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School accreditations - key info

School accreditations - key info

How do you know you're choosing a well-run school? What do the logos tell you? Chris FitzGerald, principal at the English International School, Moscow South-West, gives Winter's readers the facts they need...


There's an awful lot involved in choosing the right school for your child, and there's a great deal of advice available about what to do and ask as you narrow down your search. Of course it's very important that as parents you like the school – the atmosphere, the location, facilities and curriculum, not to mention the Head, staff and pupils you meet when you visit. But there's another really important question to ask: what's the school doing to ensure that it's always developing and improving? This is where you need to look at a school's memberships and accreditations. 

In recent years overseas schools have become keen to display the logos of organisations they belong to or have relationships with. This includes exam boards, such as those that oversee IGCSEs and A Levels, and all schools that follow the International Baccalaureate (IB), for example, at whatever level, will display that organisation’s logo.

But there are many other organisations whose logos schools can display in order to show there is some affinity or affiliation.

"The COBIS or CIS logo that a school is entitled to display depends on what status the school has..."

Two of the most significant organisations are COBIS (Council of British International Schools) and CIS (Council of International Schools). Schools which belong to either or both of these organisations are found all over the world. The COBIS or CIS logo that a school is entitled to display depends on what status the school has. The first step is usually becoming a member, after which schools are expected to move forward by going through an accreditation process.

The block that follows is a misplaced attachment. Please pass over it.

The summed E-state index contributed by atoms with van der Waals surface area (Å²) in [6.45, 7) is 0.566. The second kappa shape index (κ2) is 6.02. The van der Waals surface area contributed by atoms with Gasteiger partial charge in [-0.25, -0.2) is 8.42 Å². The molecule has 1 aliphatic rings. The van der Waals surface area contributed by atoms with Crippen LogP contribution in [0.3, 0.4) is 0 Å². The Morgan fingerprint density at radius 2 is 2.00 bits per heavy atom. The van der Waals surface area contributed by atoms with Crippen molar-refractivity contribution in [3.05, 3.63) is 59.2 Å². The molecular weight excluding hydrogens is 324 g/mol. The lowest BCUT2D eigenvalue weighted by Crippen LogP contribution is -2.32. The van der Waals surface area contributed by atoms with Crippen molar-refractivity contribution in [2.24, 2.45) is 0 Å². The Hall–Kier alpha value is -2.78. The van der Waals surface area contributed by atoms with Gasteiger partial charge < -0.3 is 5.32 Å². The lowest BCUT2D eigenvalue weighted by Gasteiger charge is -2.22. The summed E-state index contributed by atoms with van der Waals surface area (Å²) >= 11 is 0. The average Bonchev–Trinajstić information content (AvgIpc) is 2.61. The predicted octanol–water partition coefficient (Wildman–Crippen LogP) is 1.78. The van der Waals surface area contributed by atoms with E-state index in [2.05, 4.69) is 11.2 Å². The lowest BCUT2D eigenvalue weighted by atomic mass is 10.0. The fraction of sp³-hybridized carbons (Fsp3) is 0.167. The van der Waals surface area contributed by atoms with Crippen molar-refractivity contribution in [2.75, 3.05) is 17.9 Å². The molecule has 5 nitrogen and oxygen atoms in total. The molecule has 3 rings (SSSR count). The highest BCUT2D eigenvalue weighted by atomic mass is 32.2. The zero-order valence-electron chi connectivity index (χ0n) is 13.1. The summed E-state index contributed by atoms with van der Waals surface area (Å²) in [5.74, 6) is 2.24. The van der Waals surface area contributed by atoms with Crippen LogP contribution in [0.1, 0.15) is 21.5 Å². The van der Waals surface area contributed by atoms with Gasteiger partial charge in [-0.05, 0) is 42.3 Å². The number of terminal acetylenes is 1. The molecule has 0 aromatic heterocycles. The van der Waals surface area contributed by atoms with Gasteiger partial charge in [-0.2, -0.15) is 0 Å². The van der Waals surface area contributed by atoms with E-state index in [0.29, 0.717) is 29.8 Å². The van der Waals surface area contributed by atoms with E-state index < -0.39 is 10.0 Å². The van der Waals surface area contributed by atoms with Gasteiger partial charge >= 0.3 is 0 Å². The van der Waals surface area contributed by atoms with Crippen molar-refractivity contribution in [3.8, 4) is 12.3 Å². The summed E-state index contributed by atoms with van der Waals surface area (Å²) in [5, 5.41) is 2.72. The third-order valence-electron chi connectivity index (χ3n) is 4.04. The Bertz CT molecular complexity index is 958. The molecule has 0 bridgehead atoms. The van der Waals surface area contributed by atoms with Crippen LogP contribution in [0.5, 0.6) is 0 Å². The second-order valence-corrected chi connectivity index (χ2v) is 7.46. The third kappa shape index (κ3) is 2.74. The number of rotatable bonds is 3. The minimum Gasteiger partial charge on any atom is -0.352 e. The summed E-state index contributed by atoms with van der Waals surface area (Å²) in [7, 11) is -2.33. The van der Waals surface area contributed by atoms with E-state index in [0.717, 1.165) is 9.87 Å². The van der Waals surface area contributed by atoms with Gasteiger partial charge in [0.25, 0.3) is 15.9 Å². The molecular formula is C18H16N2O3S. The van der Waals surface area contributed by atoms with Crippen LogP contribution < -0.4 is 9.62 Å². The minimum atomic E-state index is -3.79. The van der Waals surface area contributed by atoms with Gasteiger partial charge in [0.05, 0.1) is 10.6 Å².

To become a member of COBIS a school must have completed a successful inspection, or satisfied COBIS about its credentials and its commitment to undergoing an inspection. Schools must submit a range of documents including their current child protection policy, school development plan and various others which together demonstrate the school's commitment to the organisation's values.

COBIS has recently upgraded its system so that from April 2017, schools which apply for membership will need to complete COBIS Compliance, which will allow them to retain COBIS membership status for five years.

After four and a half years, a school will have six months to prepare for their next COBIS Compliance in order to retain membership, or to go for the COBIS Patron’s Accreditation. COBIS describes its compliance and accreditation model as being a “Quality Accreditation Scheme for British international schools overseas”.

Once awarded, the school has accredited status for five years before having to re-submit for their next Patron’s Accreditation. COBIS states that one of the key differences of the Patron’s Accreditation is that schools have an element of autonomy to select the areas to evaluate in line with their development objectives.

The British School of Nanjing, accredited by COBIS.

The British School of Nanjing, accredited by COBIS.


Schools which are members of CIS will have already received a two-day visit from one of the 24 full-time School Support and Evaluation officials from CIS as part of the membership process, in addition to providing a range of documents as in the COBIS model. On being accepted into membership of CIS the school is declaring its commitment to school improvement through the accreditation process.